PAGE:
Djokovic asked to explain his medical exemption for the Australian Open: “A spit in the face of all Australians”

The world No. 1 has always refused to communicate on his vaccine status about Covid-19. “It would certainly be helpful if Novak explained the conditions under which he applied for and obtained an exemption,” Tennis Australia boss Craig Tiley, also director of the year’s first Grand Slam of the year, told reporters on Wednesday.

“I encourage him to talk to the community about this … We have been going through a very difficult time over the past two years and I would appreciate some responses to that,” he added.

The Australian tennis boss, however, said that the world No. 1 had received no preferential treatment to obtain this exemption, during a process supervised by the Australian authorities and those of the State of Victoria.

A total of 26 players or members of their staff, out of the 3000 or so expected in Australia, have requested an exemption and only a few of them have obtained it, he revealed.

“Anyone qualifying was allowed in. There was no special favor. There was no special treatment given to Novak,” Tiley insisted.

He indicated that the two commissions responsible for examining exemption requests did so without knowing the identity of the applicants.

Already winner of 20 Grand Slams, like Roger Federer and Rafael Nadal, Novak Djokovic is aiming for a record 21st title in Melbourne. The Australian Open, which begins on January 17, is his favorite tournament: it is in Melbourne that the Serbian won his first Grand Slam (2008), and no one has won there as often as him (nine wins).

For months, “Nole” had cast doubt on his participation in the first Grand Slam of the year, due to the obligation for players to be vaccinated against Covid-19 to enter Australia.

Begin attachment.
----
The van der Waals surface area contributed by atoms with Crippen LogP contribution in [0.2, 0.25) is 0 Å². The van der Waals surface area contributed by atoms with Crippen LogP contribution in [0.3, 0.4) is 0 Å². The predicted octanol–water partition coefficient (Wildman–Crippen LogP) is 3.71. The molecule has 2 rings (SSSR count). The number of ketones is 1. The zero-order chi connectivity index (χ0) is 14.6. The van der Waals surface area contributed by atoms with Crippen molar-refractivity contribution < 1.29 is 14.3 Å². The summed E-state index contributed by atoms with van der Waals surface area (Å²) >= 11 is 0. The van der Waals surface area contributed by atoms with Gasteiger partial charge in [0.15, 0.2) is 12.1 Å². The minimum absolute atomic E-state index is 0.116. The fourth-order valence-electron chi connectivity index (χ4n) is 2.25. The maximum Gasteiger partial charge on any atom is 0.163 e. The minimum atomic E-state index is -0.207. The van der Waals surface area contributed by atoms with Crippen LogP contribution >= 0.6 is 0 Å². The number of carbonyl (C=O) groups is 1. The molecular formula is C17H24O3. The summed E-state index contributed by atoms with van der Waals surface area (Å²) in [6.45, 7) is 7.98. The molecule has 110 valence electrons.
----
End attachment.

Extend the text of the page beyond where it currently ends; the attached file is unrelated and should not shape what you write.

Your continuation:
The world No. 1 spoke in April 2020 against compulsory vaccination, then considered to allow the resumption of tournaments. “Personally, I am not for vaccines. I would not like someone forcing me to be vaccinated to travel,” he said at the time.

He finally announced Tuesday that he had obtained a medical exemption allowing him to make the trip. Australian regulations provide for this type of exemption in five specific cases (having contracted Covid-19 in the previous six months, serious medical contraindication …) but the federation, citing medical confidentiality, refused to say which one is applied to Djokovic.

This decision sparked an uproar in Australia, where the measures put in place to fight Covid-19 have been particularly strict since the start of the pandemic.

It is a “spit in the face of every inhabitant of the state of Victoria and every Australian,” wrote former tennis player Sam Groth, turned television commentator, in a column published by the daily Herald Melbourne Sun.

“You mean you have an exemption, but you don’t mean why? It’s disgusting hypocrisy,” he added. “I believe that if it was me who was not vaccinated, I would not have obtained an exemption,” also complained for his part the British doubles player Jamie Murray, who currently participates in ATP Cup in Sydney. And a prominent Australian doctor, Stephen Parnis, blasted on Twitter a “distressing message”: “I don’t care if he is a good tennis player. If he refuses to be vaccinated, he should not be allowed. to enter “.

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Djokovic asked to explain his medical exemption for the Australian Open: “A spit in the face of all Australians”

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